What A 'Mandate To Govern' Actually Means

To seek and to cherish, but a mandate is a slippery political device.

19/07/2016 5:55 AM AEST | Updated 19/07/2016 5:57 AM AEST
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Mandate, counter-mandate and executive mandate; forget the smiles, these terms can be wielded like a sword.

One of the central debates which has emerged following the tight Federal election race on 2 July revolves around whether a Turnbull-led government will possess a 'mandate'.

The national primary vote swing against the Coalition of around 3.4 percent has been used by some in the opposition to claim that the agenda of the Coalition has been rejected. Even before election night was over, Labor leader Bill Shorten declared that the Coalition had "lost their mandate".

Mandate, though, is a slippery and ambiguous rhetorical term and its usefulness and meaning is contested among political scientists. Given its re-emergence after the federal election, it is worth considering what is meant by possessing a mandate.

Mandate and the Lower House

Generally, mandate continues to be described as a 'doctrine' or a 'theory', which implies a coherent set of beliefs about political legitimacy and the authority to govern.

Mandate theory, however, refers to arguments pertaining to how far the right to govern extends in liberal-democratic states, and the capacities of electoral systems to provide political representation to all citizens.

In Australia's Westminster-derived electoral system, the party (or parties) that enjoys the confidence of a majority of members of the 150-seat lower house is invited to form government.

In this context, a general or 'executive' mandate to govern is bequeathed to the government to implement its agenda. By virtue of being elected with a majority of seats -- that is, 76 or more -- governments are entitled to perform day-to-day government activity.

The big question now is to what extent the Labor opposition, headed by Bill Shorten, will cooperate with the Turnbull government's legislative agenda. Already he has backtracked on earlier triumphant comments by declaring he would respect the Coalition's mandate.

More contentious than the notion of a general mandate to govern is the idea that governments have specific or 'issue-based' mandates to implement policies outlined prior to an election.

The use of mandate rhetoric by oppositions can have detrimental impacts on a government.

The Gillard government's inability to neutralise attacks on its legitimacy after the 2010 election, for instance, was partly due to the alterations it made to its platform following negotiations with minor parties and the independents. In particular, the 'carbon tax lie' was an extremely effective rhetorical weapon employed by the Coalition.

In addition to general and specific mandates, it is also possible to add a third component: the oppositional or 'counter-mandate' claimed by minor and micro-parties who seek to implement their own election promises. How the newly-elected government negotiates and manages these competing agendas -- in both houses -- will be a great test of Prime Minister Turnbull's leadership.

Mandate in the Upper House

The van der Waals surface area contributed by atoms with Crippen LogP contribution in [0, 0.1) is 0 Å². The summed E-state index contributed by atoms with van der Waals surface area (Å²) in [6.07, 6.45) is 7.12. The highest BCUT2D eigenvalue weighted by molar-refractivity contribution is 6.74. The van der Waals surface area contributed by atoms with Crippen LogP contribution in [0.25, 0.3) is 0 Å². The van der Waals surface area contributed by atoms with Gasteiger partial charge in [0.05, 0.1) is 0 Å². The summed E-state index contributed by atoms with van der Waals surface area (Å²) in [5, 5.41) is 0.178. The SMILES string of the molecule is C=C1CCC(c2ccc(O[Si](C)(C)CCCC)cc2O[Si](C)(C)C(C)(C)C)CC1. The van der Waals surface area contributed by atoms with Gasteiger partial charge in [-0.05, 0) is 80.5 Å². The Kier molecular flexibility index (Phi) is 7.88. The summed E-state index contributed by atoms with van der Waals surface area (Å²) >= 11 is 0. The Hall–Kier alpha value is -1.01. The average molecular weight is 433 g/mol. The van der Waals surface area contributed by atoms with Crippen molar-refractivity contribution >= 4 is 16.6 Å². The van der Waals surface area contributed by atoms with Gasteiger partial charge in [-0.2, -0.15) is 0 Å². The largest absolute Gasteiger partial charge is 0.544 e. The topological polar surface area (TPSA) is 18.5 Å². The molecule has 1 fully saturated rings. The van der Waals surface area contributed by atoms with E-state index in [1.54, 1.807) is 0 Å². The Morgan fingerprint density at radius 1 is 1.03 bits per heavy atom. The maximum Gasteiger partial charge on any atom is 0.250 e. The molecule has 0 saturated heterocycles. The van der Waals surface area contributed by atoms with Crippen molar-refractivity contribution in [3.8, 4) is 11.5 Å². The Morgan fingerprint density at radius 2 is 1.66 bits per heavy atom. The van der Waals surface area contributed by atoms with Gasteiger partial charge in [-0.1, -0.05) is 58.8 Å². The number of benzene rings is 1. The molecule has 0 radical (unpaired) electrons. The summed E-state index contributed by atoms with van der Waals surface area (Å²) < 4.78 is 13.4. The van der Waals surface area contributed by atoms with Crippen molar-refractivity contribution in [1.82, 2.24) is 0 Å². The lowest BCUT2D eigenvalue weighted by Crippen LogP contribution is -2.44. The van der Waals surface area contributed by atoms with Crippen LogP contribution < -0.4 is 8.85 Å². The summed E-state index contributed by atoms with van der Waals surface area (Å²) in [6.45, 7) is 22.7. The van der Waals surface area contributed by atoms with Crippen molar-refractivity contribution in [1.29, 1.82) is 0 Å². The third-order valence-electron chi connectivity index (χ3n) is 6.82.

Despite being ambiguous and multi-layered, the electoral mandate serves as a useful political weapon. In Australia's bicameral context, debates about mandates have related to the role of an upper house in blocking or enabling legislation, and what the 'right to govern' really means in a bicameral system.

In bicameral parliaments where two separate elections are held simultaneously and there are two different election systems -- preferential in the lower house and proportional in the Senate -- a voter might make different choices of party in each of the two houses, and a greater diversity of voices are more likely to be represented.

The role of the Senate effectively challenges the notion of an executive mandate, which reflects its key liberal function: to provide a check on the powers of the executive. For this new parliament, the circumstances of Senate representation will be crucial in the Turnbull government implementing a policy agenda.

Cabinet Secretary Arthur Sinodinos claimed the government has a 'mandate' to implement its budget. However, Turnbull's grand masterstroke of Senate reform combined with the double-dissolution failed. Despite suggestions to the contrary, Turnbull's aim was to replace the 'hostile' Senate that refused to pass key legislation, particularly from the 2014 budget.

The final composition of the Senate is not yet clear, and may not be for quite some time. However, the Senate is unlikely to be easier to deal with, particularly as minor parties and independents, including the Nick Xenophon Team and One Nation, subscribe to vastly different economic ideologies.

Without a Senate majority, bargaining, negotiation and compromise become essential, as opposition parties claim the right to pursue their own campaign policies in order to represent those who elected them. Consequently, governments have to adjust plans to pass legislation, which necessarily undermines the concept of an executive mandate.

Mandate: Does it even exist?

The diverse use of 'mandate' indicates competing ideas in Australian politics about the responsibilities of parties to pursue commitments made during campaigns and the extent of rights to govern.

Although mandate is used in multiple and often conflicting ways, this does not render the concept meaningless. Mandate ought not be considered as either a 'theory' or 'doctrine', but rather as a rhetorical weapon designed to persuade.

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